This was realised during my short burst of helming in these excitingly terrifying conditions during an earlier sail change. We noticed that my arms were too short to push the tiller to the opposite side of the boat whilst holding onto the rail. Hanging on in such a fashion was a necessity at this point if I wanted to remain inside the cockpit due to the size of the waves… “Too short”; story of my life…
One particularly ferocious wave even managed to send me flying from my foetal position on my bunk, across the cabin, through the ropes holding up the lee cloth and left me whimpering in a corner on the opposite side of the boat. Now complete with headache and new bruises to accompany my seasickness Paul attempted to comfort me. He explained that a benefit of a small boat is that at least you haven’t got very far go to when that happens, thus bones are less likely to get broken… a small comfort at this point!
Run to paradise
LAND!!! After six days at sea, the last four of which were spent almost incapacitated. It was so wonderful to be able to open the hatch door once again without risk of it being blown off its hinges and one’s body sucked out with it. Finally we were free to exit the cabin and be reinitiated into the outside world. A world that greeted us now with vibrant colours, smiling and twinkling under the sun, as if to say “Now that wasn’t so bad was it?” And indeed any trauma caused by the last week’s events quickly vanished. This is what sailing is all about.
It felt so refreshing to be able to gaze outwards once more after the eternity being scrunched in a ball lost in inward musings, revisiting and reminiscing over old friends, events, real and imaginary. What joy at being able to resume a vertical position once again, relieved (and vaguely surprised) to find my legs still in working condition. Finally I permitted the exit of my body from the casing (clothes) in which it had been wallowing for the last week, so that Paul could resume breathing!!!
Sat rocking GENTLY in the cockpit once more, watching the glowing ball of light rise majestically out of the sea creating an enchanting golden pathway from me to the end of the world. I reflected that sailing is a thing of extremes; sometimes you are riding the crest of the wave and sometimes you are trapped in a trough… and at that moment we were definitely on the crest.
Well hello there paradise…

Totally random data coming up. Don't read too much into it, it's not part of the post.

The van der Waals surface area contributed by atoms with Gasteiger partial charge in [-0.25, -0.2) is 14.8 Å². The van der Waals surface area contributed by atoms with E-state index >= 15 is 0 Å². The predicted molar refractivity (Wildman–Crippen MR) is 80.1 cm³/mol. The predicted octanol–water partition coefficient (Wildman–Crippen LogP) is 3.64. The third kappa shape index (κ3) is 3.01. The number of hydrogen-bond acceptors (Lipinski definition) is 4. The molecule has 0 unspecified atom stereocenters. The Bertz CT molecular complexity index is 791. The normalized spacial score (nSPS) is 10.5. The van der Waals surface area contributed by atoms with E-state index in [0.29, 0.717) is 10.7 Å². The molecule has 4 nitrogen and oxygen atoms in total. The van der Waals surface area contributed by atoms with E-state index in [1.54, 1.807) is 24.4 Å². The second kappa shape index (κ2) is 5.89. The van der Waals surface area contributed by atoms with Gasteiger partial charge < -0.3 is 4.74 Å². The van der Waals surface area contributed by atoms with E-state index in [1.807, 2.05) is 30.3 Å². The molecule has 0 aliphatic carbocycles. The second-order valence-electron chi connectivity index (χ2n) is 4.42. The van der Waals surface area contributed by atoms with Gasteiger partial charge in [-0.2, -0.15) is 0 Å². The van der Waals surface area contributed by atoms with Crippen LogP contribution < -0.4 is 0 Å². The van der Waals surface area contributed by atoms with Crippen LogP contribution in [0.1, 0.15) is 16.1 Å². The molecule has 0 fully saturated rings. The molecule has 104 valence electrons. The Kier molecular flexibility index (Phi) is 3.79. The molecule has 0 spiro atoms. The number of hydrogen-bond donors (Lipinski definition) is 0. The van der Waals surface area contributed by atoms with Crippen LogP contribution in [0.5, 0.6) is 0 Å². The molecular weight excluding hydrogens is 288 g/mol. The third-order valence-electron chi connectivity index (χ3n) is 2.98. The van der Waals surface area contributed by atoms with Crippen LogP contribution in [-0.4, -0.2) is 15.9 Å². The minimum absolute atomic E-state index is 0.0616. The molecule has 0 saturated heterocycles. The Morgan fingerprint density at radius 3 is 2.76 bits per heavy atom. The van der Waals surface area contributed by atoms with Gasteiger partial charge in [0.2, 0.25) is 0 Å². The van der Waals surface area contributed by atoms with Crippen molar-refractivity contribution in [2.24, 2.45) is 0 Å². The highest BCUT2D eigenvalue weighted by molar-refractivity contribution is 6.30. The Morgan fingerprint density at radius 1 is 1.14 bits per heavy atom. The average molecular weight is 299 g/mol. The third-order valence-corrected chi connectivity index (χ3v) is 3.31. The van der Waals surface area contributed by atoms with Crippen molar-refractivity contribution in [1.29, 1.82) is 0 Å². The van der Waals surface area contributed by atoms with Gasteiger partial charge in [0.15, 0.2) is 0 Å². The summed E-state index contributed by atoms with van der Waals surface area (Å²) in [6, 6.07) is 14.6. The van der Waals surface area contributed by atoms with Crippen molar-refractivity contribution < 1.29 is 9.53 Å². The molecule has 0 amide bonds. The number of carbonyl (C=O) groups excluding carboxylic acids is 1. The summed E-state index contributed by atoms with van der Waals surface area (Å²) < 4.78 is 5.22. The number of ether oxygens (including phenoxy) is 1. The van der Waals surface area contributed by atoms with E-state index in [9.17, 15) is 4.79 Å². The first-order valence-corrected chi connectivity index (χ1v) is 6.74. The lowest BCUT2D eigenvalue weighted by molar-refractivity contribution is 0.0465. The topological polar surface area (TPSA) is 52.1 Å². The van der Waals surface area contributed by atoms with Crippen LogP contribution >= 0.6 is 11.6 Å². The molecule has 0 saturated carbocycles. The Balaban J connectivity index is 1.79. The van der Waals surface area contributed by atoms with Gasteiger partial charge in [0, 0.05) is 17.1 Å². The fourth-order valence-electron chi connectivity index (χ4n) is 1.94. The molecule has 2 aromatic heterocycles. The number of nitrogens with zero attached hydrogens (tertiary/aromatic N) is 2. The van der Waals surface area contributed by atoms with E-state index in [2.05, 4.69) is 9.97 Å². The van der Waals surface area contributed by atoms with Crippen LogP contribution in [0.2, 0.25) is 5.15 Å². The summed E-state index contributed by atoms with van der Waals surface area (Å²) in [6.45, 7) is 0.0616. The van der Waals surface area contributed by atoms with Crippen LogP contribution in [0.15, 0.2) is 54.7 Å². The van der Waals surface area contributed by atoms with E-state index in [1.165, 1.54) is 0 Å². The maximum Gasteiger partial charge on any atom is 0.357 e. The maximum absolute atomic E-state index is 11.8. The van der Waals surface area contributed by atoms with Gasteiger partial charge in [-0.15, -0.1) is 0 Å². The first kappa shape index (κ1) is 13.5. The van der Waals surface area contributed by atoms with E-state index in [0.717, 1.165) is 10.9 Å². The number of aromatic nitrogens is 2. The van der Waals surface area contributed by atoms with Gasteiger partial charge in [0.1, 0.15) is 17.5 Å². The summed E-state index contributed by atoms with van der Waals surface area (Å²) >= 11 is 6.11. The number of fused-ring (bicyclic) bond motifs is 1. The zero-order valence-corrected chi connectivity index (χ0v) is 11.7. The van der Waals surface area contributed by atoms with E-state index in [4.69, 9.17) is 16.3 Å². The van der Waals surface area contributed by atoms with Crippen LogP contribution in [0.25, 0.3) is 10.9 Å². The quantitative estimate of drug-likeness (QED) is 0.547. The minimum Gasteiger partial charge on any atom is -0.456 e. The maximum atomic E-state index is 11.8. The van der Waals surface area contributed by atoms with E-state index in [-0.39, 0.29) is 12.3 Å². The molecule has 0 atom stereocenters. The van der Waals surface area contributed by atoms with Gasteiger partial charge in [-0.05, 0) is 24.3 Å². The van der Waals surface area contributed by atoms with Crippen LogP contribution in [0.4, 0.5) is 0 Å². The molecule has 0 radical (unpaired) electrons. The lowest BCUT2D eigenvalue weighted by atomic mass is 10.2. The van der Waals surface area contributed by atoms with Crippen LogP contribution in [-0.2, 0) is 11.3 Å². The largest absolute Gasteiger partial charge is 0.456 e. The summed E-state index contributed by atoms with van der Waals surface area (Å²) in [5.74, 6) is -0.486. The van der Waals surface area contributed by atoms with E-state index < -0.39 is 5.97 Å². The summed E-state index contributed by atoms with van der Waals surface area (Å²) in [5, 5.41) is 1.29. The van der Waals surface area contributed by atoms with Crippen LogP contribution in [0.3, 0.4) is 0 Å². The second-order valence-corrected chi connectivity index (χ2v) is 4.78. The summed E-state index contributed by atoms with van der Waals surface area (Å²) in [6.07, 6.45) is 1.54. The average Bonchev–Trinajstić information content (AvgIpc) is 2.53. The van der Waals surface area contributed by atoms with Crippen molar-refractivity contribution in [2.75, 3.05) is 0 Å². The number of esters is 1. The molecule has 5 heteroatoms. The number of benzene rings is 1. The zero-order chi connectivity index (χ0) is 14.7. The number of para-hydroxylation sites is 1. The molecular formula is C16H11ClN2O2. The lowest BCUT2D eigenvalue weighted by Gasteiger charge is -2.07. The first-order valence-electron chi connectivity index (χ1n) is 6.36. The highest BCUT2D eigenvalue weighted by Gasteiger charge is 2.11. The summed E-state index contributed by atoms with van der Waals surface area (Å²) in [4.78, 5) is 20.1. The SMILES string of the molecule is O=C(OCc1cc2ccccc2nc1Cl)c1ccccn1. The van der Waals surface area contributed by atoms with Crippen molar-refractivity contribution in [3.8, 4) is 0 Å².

We anchored at the first abiding island; Keppel the Great!
Finding myself so enamoured with my surroundings combined with my fresh experience of being cooped up on a 27 foot boat for a week without land, brought me to a cross roads. Letting my sensibilities get the better of me, I dove deep and fished out my honest feeling that I wasn’t 100% comfortable with the idea of racing to cross three oceans on Rebellion just yet. Each crossing would comprise of a month without touching land on a small craft lacking in certain safety features such as a serviced life raft. I decided that it might be wiser to slacken my pace somewhat and gain more experience aboard boats cruising these paradisiacal waters before undertaking an ocean passage. I am definitely still very keen to undertake at least one such passage by the end of the year, but perhaps on a bigger boat with more people would be a better starting point.
I was fortunate enough to meet a “local”, who having preference for Keppel over most other areas he’d had the experience of sailing around, now remained almost permanently anchored off there. He offered me the option to stay aboard his boat in return for a few hours work a day whilst I search for a new craft to continue my journey on; a seemingly perfect temporary solution.
With all this in place, I transferred Paul as much love as I could through one last bear hug to wish him a safe journey home. Watching the painted shark teeth on the front of Rebellion bite through the water as he sailed off into the distance, I wondered with a twinge of sadness if that would be a sight I’d ever get to see again...